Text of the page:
Hot Flux vs Cold Flux in Reactor

Author: Shazin Sadakath


Reactor Project is the defacto standard when it comes to developing Reactive applications using Spring Framework 5.0 and Spring Boot 2.0. Eventhough RxJava is supported Reactor Project has more support out of the box. Reactor Project provides constructs such as Flux and Mono to process data based on the occurence of the data.

When we talk about Flux which can hold a zero to infinity event stream, there are two most popular way of consuming or subscribing to that stream.

  1. Television (Hot) style of subscribing where you will be watching an active on going transmission and will get to view what is being transmitted from the time you switch on the Television onwards.
  2. Youtube (Cold) style of subscribing where you can always view from the beginning regardless of time joining.

These two styles of data transmission can be implemented using Reactor Flux construct similar to the following:

@Service
public class TelevisionService {

    public ConnectableFlux getTransmission() {
        return Flux.interval(Duration.ofSeconds(1)).map(s -> "Transmission "+s).publish();
    }
}

In the above TelevisionService, the method getTransmission will return a ConnectableFlux which is a specialized version of Flux implemented to support Hot data transmission when the publish method is invoked on the Flux. When we test this method as below:

public class TelevisionServiceTest {

    private TelevisionService televisionService = new TelevisionService();

    @Test
    public void hotFluxTest() throws Exception {
        ConnectableFlux hotFlux = televisionService.getTransmission();

        hotFlux.subscribe(c -> System.out.println("Subscribe 1 : "+c));
        hotFlux.connect();

        Thread.sleep(5000);

        hotFlux.subscribe(c -> System.out.println("Subscribe 2 : "+c));

        Thread.sleep(10000);
    }
}

We can see an output similar to below where Subscribe 1 will have the transmission from the beginning and Subscribe 2 would have missed the transmission sent during the previous 5 seconds before connecting.

Subscribe 1 : Transmission 0
Subscribe 1 : Transmission 1
Subscribe 1 : Transmission 2
Subscribe 1 : Transmission 3
Subscribe 1 : Transmission 4
Subscribe 1 : Transmission 5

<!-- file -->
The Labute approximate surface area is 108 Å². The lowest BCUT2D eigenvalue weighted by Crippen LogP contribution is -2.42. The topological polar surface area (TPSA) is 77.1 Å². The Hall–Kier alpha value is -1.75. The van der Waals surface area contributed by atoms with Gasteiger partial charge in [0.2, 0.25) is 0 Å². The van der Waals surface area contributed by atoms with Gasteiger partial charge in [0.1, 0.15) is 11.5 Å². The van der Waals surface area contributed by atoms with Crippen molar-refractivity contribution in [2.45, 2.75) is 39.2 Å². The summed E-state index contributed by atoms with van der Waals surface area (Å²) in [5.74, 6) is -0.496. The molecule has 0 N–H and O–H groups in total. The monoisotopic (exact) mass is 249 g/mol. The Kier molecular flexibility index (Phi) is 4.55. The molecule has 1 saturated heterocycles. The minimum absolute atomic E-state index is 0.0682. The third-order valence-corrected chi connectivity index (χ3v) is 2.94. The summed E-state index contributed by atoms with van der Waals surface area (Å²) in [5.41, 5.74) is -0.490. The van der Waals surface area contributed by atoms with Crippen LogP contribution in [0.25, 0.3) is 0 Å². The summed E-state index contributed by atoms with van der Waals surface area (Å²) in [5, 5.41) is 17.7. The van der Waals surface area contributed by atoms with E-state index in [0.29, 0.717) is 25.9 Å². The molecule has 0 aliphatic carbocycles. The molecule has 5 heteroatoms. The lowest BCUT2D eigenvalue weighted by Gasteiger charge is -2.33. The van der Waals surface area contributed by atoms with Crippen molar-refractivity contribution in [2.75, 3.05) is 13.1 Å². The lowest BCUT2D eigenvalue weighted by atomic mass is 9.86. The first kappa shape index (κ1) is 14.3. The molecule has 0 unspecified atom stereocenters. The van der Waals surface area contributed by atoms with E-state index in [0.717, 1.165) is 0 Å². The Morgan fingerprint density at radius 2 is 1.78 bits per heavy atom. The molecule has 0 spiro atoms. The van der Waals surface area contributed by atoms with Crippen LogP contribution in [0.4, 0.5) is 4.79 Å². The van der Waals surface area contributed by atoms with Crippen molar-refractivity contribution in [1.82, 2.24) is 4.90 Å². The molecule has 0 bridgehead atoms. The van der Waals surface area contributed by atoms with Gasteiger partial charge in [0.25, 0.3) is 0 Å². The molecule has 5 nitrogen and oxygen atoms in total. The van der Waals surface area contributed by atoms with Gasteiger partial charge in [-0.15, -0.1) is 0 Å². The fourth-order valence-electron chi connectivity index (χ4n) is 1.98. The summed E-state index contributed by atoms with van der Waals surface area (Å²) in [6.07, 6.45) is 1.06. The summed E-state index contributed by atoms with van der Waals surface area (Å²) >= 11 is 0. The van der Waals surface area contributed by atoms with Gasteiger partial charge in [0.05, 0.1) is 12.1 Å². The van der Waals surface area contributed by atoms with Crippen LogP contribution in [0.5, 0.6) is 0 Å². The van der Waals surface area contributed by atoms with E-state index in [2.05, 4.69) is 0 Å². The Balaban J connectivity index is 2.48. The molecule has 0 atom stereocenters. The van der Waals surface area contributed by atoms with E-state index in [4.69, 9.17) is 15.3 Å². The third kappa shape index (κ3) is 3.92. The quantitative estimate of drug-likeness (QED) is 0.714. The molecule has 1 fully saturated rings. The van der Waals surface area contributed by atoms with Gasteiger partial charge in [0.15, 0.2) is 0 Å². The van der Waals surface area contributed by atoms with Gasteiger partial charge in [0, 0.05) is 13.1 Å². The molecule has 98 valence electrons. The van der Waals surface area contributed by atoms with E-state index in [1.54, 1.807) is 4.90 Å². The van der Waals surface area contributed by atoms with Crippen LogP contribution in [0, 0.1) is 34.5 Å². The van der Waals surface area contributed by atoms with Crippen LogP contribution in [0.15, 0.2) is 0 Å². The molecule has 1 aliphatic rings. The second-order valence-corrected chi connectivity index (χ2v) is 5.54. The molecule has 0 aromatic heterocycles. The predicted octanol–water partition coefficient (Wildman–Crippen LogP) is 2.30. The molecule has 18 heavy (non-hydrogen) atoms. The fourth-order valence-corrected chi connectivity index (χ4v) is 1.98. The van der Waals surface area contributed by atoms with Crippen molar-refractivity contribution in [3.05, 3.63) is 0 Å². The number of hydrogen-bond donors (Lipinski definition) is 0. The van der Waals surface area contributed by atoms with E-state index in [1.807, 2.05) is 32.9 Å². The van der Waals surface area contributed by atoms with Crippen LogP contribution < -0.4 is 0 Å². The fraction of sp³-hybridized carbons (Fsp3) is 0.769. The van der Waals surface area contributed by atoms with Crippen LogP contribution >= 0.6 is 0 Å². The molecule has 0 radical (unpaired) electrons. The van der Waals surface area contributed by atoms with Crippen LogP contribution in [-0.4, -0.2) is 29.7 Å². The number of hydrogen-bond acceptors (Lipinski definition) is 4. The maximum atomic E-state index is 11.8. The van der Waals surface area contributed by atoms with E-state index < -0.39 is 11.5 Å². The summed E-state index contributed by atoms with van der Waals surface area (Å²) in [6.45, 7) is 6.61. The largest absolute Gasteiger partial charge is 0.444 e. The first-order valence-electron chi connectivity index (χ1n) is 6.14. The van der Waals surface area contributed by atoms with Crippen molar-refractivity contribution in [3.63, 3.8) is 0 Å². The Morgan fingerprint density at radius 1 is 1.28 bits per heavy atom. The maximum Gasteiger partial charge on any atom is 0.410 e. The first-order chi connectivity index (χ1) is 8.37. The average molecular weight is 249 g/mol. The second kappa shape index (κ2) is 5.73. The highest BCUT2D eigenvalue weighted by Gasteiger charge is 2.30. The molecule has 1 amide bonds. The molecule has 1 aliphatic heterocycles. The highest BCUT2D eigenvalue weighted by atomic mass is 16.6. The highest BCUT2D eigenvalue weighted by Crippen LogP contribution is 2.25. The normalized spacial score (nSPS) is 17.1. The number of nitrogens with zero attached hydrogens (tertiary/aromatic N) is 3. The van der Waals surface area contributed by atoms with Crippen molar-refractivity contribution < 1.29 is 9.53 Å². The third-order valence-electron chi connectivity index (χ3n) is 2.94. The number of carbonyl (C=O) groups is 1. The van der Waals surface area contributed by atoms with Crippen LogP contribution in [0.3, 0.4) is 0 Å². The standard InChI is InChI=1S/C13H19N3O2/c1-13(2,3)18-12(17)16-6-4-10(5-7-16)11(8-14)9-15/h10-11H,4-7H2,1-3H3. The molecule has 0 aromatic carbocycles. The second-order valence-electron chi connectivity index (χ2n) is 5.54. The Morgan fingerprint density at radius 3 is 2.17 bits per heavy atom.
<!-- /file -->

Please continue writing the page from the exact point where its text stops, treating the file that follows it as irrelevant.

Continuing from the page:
Subscribe 2 : Transmission 5
Subscribe 1 : Transmission 6
Subscribe 2 : Transmission 6
Subscribe 1 : Transmission 7
Subscribe 2 : Transmission 7
Subscribe 1 : Transmission 8
Subscribe 2 : Transmission 8
Subscribe 1 : Transmission 9
Subscribe 2 : Transmission 9
Subscribe 1 : Transmission 10
Subscribe 2 : Transmission 10
Subscribe 1 : Transmission 11
Subscribe 2 : Transmission 11
Subscribe 1 : Transmission 12
Subscribe 2 : Transmission 12
Subscribe 1 : Transmission 13
Subscribe 2 : Transmission 13
Subscribe 1 : Transmission 14
Subscribe 2 : Transmission 14

Where as if we have a look at the YoutubeService.getPackets() method below which just returns a Flux:

@Service
public class YoutubeService {

    public Flux getPackets() {
        return Flux.interval(Duration.ofSeconds(1)).map(s -> "Packet "+s);
    }
}

And testing it with the below test case:

public class YoutubeServiceTest {

    private YoutubeService youtubeService = new YoutubeService();

    @Test
    public void coldFluxTest() throws Exception {
        Flux packets1 = youtubeService.getPackets();
        packets1.subscribe(c -> System.out.println("Packet Receiver 1 : "+c));

        Thread.sleep(5000);

        Flux packets2 = youtubeService.getPackets();
        packets2.subscribe(c -> System.out.println("Packet Receiver 2 : "+c));

        Thread.sleep(10000);
    }
}

Will print the following output:

Packet Receiver 1 : Packet 0
Packet Receiver 1 : Packet 1
Packet Receiver 1 : Packet 2
Packet Receiver 1 : Packet 3
Packet Receiver 1 : Packet 4
Packet Receiver 1 : Packet 5
Packet Receiver 2 : Packet 0
Packet Receiver 1 : Packet 6
Packet Receiver 2 : Packet 1
Packet Receiver 1 : Packet 7
Packet Receiver 2 : Packet 2
Packet Receiver 2 : Packet 3
Packet Receiver 1 : Packet 8
Packet Receiver 2 : Packet 4
Packet Receiver 1 : Packet 9
Packet Receiver 1 : Packet 10
Packet Receiver 2 : Packet 5
Packet Receiver 1 : Packet 11
Packet Receiver 2 : Packet 6
Packet Receiver 1 : Packet 12
Packet Receiver 2 : Packet 7
Packet Receiver 1 : Packet 13
Packet Receiver 2 : Packet 8
Packet Receiver 2 : Packet 9
Packet Receiver 1 : Packet 14

Where eventhough the Packet Receiver 2 starts subscribing 5 seconds after Packet Receiver 1 would still receive all the packets emitted by the Flux.

In summary a Cold Flux won't start emitting until a subscriber is attached to the Flux and will emit all the events to subscribers where a Hot Flux begins emitting data on creation/connection and each subscriber will get only the latest data from the point of subscription onwards.



Tags: Hot Cold Flux Reactor
Views: 370

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